There’s a new publication in town, cannibalizing our content and serving up stories warmed over from other hard-working, decent local blogs. The end result is a one-stop shop for all news and information about food and Boston’s beloved-ly burgeoning restaurant scene. It’s gobbling up bytes of information and spitting them out to the local dining community.

Yep, it’s called Eater.

The Eater network is a chain of content aggregators who link to other food blogs, but mostly sum up what those blogs say for medium morsels and quick reading. They then sell this traffic to a giant mega-sized corporate advertiser (like, say Starbucks) to do a content takeover. Or they participate in the red-hot field of “Editorial Integration” wherein you think you’re reading about cocktails in your city then surprise! Absolut Vodka.

It then funnels content from its celebrity chef and food TV reality show news-based national network. Eater is in itself part of the larger Curbed Network that was founded by, wait for it, Lockhart Steele.

It’s basically like an RSS feed with an editor.

So peppered between pilfered stories from Chowder (aka Boston Magazine), the Boston Globe and the Boston Herald, we have a story about which celebrity appeared on last night’s Next Iron Chef. Its local editor is Aaron Kagan, formerly a freelancer and blogger at His introduction to the site asks for your free content. “Help us help you,” he writes:

While I hope Eater Boston will be your one-stop shop for all things food and drink in this wonderful city, we won’t be able to do it without you, the faithful readers: reader input, comments, rants and raves are our lifeblood.

Read: Help us generate traffic for Wal-Mart!

(Also worth noting that its sister real-estate blog Curbed Boston also launched in Boston recently edited by Tom Acitelli, who came over from the New York Observer.)

But fear not food blogger! All that traffic isn’t going to HTC/Walmart ads in vain. You might be able to help Eater out [No.—Ed.] by closing down your own blog for 25 bucks. Back when the site launched nationally, Lockhart Steele held a campaign that offered you, hard-working food blogger, a whopping $25 to shut down their blog and post a redirect to their site.

Will they offer it to Grub Street or Chowhound? Time can only tell.

HOW TO KILL JOURNALISM” was the headline of a recent column by Jack Lessenberry, contributor at the Detroit Metro Times. In it, he derides managing editor Michelle Rogers for sending a (seemingly distraught email gallingly titled “A Reporter with Today’s Tools Should Use Them.”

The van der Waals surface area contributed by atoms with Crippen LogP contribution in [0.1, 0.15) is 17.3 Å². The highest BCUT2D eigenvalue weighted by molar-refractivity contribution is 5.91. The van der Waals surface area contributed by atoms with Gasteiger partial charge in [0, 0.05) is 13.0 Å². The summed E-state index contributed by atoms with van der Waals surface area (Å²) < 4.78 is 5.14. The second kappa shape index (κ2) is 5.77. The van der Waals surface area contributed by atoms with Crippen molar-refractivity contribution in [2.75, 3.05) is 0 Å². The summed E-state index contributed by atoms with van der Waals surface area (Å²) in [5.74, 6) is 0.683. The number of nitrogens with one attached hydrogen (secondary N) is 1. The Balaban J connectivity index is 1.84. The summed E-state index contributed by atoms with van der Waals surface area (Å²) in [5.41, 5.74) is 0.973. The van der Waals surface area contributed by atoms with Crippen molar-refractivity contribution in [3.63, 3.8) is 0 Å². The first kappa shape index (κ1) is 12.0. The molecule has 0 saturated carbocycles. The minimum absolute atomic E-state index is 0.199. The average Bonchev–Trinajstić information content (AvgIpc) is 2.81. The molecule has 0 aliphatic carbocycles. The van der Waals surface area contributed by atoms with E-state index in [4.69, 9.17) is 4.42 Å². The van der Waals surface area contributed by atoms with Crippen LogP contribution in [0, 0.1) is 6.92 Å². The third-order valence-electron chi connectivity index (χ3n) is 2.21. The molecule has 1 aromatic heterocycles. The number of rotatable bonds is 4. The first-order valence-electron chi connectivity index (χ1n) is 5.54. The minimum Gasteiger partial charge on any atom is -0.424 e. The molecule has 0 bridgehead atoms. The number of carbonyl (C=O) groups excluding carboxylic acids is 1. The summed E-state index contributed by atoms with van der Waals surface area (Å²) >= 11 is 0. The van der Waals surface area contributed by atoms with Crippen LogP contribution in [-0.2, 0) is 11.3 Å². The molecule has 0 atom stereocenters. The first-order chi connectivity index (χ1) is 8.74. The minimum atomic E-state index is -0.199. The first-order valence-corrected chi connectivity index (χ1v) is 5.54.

Rogers describes her day as a managing editor:

Most of my 60-hour work week is spent editing copy, posting articles and photos online, assigning stories to staff and freelancers, engaging the audience on behalf of our publications via social media, keeping abreast of issues going on across the county, checking out new technology, processing press releases and reader-generated content, and administrative tasks such as tracking website traffic, managing my email account, which brings in about 300 messages a day, reviewing and submitting payroll, employee reviews and processing stringer invoices.

Whoa nelly!

Rogers then asks reporters to “Check in” to events, post live video, update their Facebook, host a “live chat” the next day and upload city council agendas. Things like this. Suggestions.

But Lessenberry derides Rogers’ call for social media integration into journalism as “nonsense” and “multimedia acrobatics.”

The multimedia approach this editor suggests for her local village council meeting would be entirely appropriate if Jesus Christ, Abraham Lincoln and Vladimir Lenin showed up and began raising the dead, while simultaneously walking a tightrope backwards.

Lordy be! analyzed the information and amongst their conclusions decided that “Journalists are now aggregators and aggregation can be a powerful way to create content.”

Mr. Lessenberry, would you like us to print out this webpage so you can read it? Oh sorry, you’re on your phone.

Your landline.



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